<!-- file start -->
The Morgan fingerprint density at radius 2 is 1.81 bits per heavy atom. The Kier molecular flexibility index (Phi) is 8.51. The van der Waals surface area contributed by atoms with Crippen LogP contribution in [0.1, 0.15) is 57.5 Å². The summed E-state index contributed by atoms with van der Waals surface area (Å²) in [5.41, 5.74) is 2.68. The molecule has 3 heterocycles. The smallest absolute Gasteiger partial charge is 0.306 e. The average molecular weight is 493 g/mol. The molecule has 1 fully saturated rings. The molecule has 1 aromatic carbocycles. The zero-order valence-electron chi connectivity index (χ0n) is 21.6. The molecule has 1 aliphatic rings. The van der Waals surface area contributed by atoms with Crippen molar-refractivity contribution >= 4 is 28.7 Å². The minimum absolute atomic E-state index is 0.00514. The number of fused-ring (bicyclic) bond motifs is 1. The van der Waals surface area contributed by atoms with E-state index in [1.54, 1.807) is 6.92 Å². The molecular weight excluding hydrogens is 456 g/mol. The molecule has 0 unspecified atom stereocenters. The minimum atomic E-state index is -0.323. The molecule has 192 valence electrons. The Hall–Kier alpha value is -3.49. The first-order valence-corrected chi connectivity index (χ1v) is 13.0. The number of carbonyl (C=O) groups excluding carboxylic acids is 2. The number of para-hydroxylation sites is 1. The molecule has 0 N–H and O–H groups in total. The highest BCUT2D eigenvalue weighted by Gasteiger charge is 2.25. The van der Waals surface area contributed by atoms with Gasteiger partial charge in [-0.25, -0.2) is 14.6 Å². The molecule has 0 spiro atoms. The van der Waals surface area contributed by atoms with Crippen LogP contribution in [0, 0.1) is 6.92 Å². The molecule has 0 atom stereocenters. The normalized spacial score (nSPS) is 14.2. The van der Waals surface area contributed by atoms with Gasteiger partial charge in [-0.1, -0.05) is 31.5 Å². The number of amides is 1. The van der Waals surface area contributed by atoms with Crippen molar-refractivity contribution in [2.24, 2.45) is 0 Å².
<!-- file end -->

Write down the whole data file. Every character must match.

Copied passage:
The Morgan fingerprint density at radius 2 is 1.81 bits per heavy atom. The Kier molecular flexibility index (Phi) is 8.51. The van der Waals surface area contributed by atoms with Crippen LogP contribution in [0.1, 0.15) is 57.5 Å². The summed E-state index contributed by atoms with van der Waals surface area (Å²) in [5.41, 5.74) is 2.68. The molecule has 3 heterocycles. The smallest absolute Gasteiger partial charge is 0.306 e. The average molecular weight is 493 g/mol. The molecule has 1 fully saturated rings. The molecule has 1 aromatic carbocycles. The zero-order valence-electron chi connectivity index (χ0n) is 21.6. The molecule has 1 aliphatic rings. The van der Waals surface area contributed by atoms with Crippen molar-refractivity contribution >= 4 is 28.7 Å². The minimum absolute atomic E-state index is 0.00514. The number of fused-ring (bicyclic) bond motifs is 1. The van der Waals surface area contributed by atoms with E-state index in [1.54, 1.807) is 6.92 Å². The molecular weight excluding hydrogens is 456 g/mol. The molecule has 0 unspecified atom stereocenters. The minimum atomic E-state index is -0.323. The molecule has 192 valence electrons. The Hall–Kier alpha value is -3.49. The first-order valence-corrected chi connectivity index (χ1v) is 13.0. The number of carbonyl (C=O) groups excluding carboxylic acids is 2. The number of para-hydroxylation sites is 1. The molecule has 0 N–H and O–H groups in total. The highest BCUT2D eigenvalue weighted by Gasteiger charge is 2.25. The van der Waals surface area contributed by atoms with Gasteiger partial charge in [-0.25, -0.2) is 14.6 Å². The molecule has 0 spiro atoms. The van der Waals surface area contributed by atoms with Crippen LogP contribution in [0, 0.1) is 6.92 Å². The molecule has 0 atom stereocenters. The normalized spacial score (nSPS) is 14.2. The van der Waals surface area contributed by atoms with Gasteiger partial charge in [-0.1, -0.05) is 31.5 Å². The number of amides is 1. The van der Waals surface area contributed by atoms with Crippen molar-refractivity contribution in [2.24, 2.45) is 0 Å².